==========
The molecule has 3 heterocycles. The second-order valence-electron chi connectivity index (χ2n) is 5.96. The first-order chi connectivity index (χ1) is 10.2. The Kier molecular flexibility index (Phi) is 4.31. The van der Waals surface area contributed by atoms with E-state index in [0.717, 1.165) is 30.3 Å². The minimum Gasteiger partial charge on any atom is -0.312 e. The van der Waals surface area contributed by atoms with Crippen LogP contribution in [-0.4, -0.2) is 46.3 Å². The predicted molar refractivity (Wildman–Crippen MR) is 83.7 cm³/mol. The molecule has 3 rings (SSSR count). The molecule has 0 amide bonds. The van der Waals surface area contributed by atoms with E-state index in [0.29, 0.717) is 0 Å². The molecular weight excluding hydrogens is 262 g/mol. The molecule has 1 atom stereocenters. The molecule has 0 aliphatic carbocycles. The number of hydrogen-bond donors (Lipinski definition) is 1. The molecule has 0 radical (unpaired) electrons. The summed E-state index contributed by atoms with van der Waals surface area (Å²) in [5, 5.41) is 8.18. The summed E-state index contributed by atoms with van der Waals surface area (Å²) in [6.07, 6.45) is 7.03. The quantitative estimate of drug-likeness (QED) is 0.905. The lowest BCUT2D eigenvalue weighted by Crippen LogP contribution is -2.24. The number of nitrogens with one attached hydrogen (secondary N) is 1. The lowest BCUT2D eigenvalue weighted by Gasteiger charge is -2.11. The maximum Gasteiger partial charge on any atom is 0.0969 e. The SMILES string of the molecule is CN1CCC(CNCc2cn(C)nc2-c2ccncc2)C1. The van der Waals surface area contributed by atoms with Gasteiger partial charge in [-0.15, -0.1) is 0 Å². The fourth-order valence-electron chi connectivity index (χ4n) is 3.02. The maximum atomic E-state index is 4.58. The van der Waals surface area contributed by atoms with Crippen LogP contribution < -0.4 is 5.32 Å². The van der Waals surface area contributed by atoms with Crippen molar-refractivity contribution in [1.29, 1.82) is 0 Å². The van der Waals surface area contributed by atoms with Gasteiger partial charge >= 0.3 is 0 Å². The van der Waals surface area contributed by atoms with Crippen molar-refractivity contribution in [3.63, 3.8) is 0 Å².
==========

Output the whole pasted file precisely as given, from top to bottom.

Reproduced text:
The molecule has 3 heterocycles. The second-order valence-electron chi connectivity index (χ2n) is 5.96. The first-order chi connectivity index (χ1) is 10.2. The Kier molecular flexibility index (Phi) is 4.31. The van der Waals surface area contributed by atoms with E-state index in [0.717, 1.165) is 30.3 Å². The minimum Gasteiger partial charge on any atom is -0.312 e. The van der Waals surface area contributed by atoms with Crippen LogP contribution in [-0.4, -0.2) is 46.3 Å². The predicted molar refractivity (Wildman–Crippen MR) is 83.7 cm³/mol. The molecule has 3 rings (SSSR count). The molecule has 0 amide bonds. The van der Waals surface area contributed by atoms with E-state index in [0.29, 0.717) is 0 Å². The molecular weight excluding hydrogens is 262 g/mol. The molecule has 1 atom stereocenters. The molecule has 0 aliphatic carbocycles. The number of hydrogen-bond donors (Lipinski definition) is 1. The molecule has 0 radical (unpaired) electrons. The summed E-state index contributed by atoms with van der Waals surface area (Å²) in [5, 5.41) is 8.18. The summed E-state index contributed by atoms with van der Waals surface area (Å²) in [6.07, 6.45) is 7.03. The quantitative estimate of drug-likeness (QED) is 0.905. The lowest BCUT2D eigenvalue weighted by Crippen LogP contribution is -2.24. The number of nitrogens with one attached hydrogen (secondary N) is 1. The lowest BCUT2D eigenvalue weighted by Gasteiger charge is -2.11. The maximum Gasteiger partial charge on any atom is 0.0969 e. The SMILES string of the molecule is CN1CCC(CNCc2cn(C)nc2-c2ccncc2)C1. The van der Waals surface area contributed by atoms with Gasteiger partial charge in [-0.15, -0.1) is 0 Å². The fourth-order valence-electron chi connectivity index (χ4n) is 3.02. The maximum atomic E-state index is 4.58. The van der Waals surface area contributed by atoms with Crippen LogP contribution < -0.4 is 5.32 Å². The van der Waals surface area contributed by atoms with Crippen molar-refractivity contribution in [1.29, 1.82) is 0 Å². The van der Waals surface area contributed by atoms with Gasteiger partial charge >= 0.3 is 0 Å². The van der Waals surface area contributed by atoms with Crippen molar-refractivity contribution in [3.63, 3.8) is 0 Å².